Preparing For Weather Emergencies

North America and many other places have been deluged with weather emergencies. It has been happening since there was life on earth but now with cell phone cameras, TV and Internet we get close up views of what is going on. Some upset weather is worse than others.

Where we live we can predict with certainty the power will go off in the winter and  some times spring. With North West winds off the Atlantic  and salt spray from the ocean  we can be plunged into darkness easily. A few years ago we had a lot of snow and fierce winds. The power was off for four days and other places much longer. By preparing ahead your life doesn’t have to become a disaster when the weather turns bad.

Here is a list of things you can do to prepare for this type of emergency ahead of time.

Keep things in one place so you can find them in a emergency.

Have a supply of unscented candles and wide mouthed candle holders that won’t tip over and matches.

Battery run lamps and extra batteries are good or better is hand cranked  flash lights.

A battery radio and a hand crank radio

To cook if you don’t have a wood stove a two burner propane cook stove will do. A fondue that uses a little candle is another alternative that can heat water or soup.

If you use a propane or kerosene heater becarful to have an uncombustible surface to set them on and proper ventilation.

Have sleeping  bags or warm blankets for each family member.

If you have a wood stove keep a supply of wood ahead and chimneys clean and ready to use.

Small generators are also available and battery packs that can be re-charged by a car battery.

Store five gallon containers of water for washing and flushing the toilet. Store other water for drinking and replace it often to keep it fresh.

Have an ice chest and use ice packs frozen in the freezer. When the power goes off only open the freezer long enough to get the ice packs. Then close the freezer and wrap blankets around it to keep it frozen longer.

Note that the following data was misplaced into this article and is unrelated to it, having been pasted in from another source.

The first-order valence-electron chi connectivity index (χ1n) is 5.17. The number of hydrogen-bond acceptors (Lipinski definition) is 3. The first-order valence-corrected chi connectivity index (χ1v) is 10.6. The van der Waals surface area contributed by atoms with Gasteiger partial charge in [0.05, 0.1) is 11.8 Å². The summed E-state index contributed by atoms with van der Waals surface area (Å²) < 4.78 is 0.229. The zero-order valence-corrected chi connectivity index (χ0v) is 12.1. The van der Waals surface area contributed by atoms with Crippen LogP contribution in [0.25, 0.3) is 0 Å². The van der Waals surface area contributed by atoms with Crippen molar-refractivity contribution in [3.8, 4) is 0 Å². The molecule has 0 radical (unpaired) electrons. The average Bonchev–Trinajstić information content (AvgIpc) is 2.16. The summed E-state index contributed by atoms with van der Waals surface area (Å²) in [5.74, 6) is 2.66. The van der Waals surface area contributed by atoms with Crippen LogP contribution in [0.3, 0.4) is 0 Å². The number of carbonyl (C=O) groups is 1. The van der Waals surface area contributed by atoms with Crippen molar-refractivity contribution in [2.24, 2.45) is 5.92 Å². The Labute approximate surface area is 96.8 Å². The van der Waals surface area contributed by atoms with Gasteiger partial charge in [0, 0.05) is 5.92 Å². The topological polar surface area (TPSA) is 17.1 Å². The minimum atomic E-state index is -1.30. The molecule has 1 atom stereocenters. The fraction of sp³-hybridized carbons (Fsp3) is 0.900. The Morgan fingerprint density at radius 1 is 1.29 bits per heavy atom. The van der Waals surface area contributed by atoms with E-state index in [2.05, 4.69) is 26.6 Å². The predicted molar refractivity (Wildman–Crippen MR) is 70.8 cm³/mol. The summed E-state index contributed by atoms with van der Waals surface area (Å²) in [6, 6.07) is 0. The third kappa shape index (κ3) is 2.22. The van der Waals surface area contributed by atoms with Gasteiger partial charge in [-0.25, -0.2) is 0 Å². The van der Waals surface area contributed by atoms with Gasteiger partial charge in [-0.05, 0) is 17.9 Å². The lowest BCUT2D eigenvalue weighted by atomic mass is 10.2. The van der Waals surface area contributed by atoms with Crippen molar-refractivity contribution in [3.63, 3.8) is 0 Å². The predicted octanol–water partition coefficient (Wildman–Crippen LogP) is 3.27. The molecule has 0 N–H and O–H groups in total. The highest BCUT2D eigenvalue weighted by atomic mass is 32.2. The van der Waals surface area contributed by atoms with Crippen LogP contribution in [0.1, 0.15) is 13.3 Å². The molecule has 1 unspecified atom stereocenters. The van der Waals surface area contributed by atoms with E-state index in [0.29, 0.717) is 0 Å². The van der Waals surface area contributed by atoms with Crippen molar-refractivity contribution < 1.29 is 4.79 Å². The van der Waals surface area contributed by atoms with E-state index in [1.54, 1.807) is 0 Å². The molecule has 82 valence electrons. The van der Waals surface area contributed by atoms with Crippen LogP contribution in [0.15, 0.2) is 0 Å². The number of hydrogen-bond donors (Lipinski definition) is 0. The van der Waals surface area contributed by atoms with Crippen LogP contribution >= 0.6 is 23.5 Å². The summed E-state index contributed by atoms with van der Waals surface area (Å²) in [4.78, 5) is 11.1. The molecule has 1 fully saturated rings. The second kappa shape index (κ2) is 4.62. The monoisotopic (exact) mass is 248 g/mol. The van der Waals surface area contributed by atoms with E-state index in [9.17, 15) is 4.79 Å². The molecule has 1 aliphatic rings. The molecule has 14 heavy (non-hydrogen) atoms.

Have a non-electric can opener and a supply of canned food your family likes. Also store skim milk powder, dried fruit, crackers kept in air tight cannisters, canned beans  and soup and granola bars. Replenish the stored food every few months to keep it fresh.

Keep some cash on hand. Banks close and debit, bank machines and credit card machines don’t work when the power is off.

For extreme emergencies  if you live in areas prone to tornadoes, hurricanes, floods and earth quakes you will need a second emergency plan.

First have a family plan and know  where everyone should meet or contact other family menbers in a weather emergency.

If an order to evacuate is given don’t procrastinate or refuse to go. We have had one hurricane in Nova Scotia a few winters ago and no one took it seriously. That won’t happen again and there was alot of damage that could have been avoided. Stupidity is not using common sense.

Tornadoes and hurricanes are usually predicted ahead of time and there is time to take shelter or leave. Some tornadoes come up quickly but if you have an emergency plan you will survive easier than if you don’t.

Here are a list of suggestions on how to prepare.

Have a knapsack for each family member. In it put extra socks, a change of under wear, change of clothes, sweater, knit hat and gloves and nylon rain poncho. Keep rubber rain boots handy so you don’t have to search for them if needed quickly

Include a small flash light, batteries , small games or puzzels to occupy children.

Put in dried fruit, granola bars, nuts, chocolate  or any non perishable food that does not to be cooked and tea bags.

Have a camping plate, bowl, knife, fork and spoon and water bottle.

Put in a foil emergency blanket that folds small

A face cloth, hand towel and bar soap, tooth brush and baking soda or tooth paste

You can keep a nylon  ground cover and nylon pup tent with strings that tie to a poles or trees in the knap sack. These take up very little room. I keep a half dozen wooden clothes pins with mine as they come in handy for fastening many things.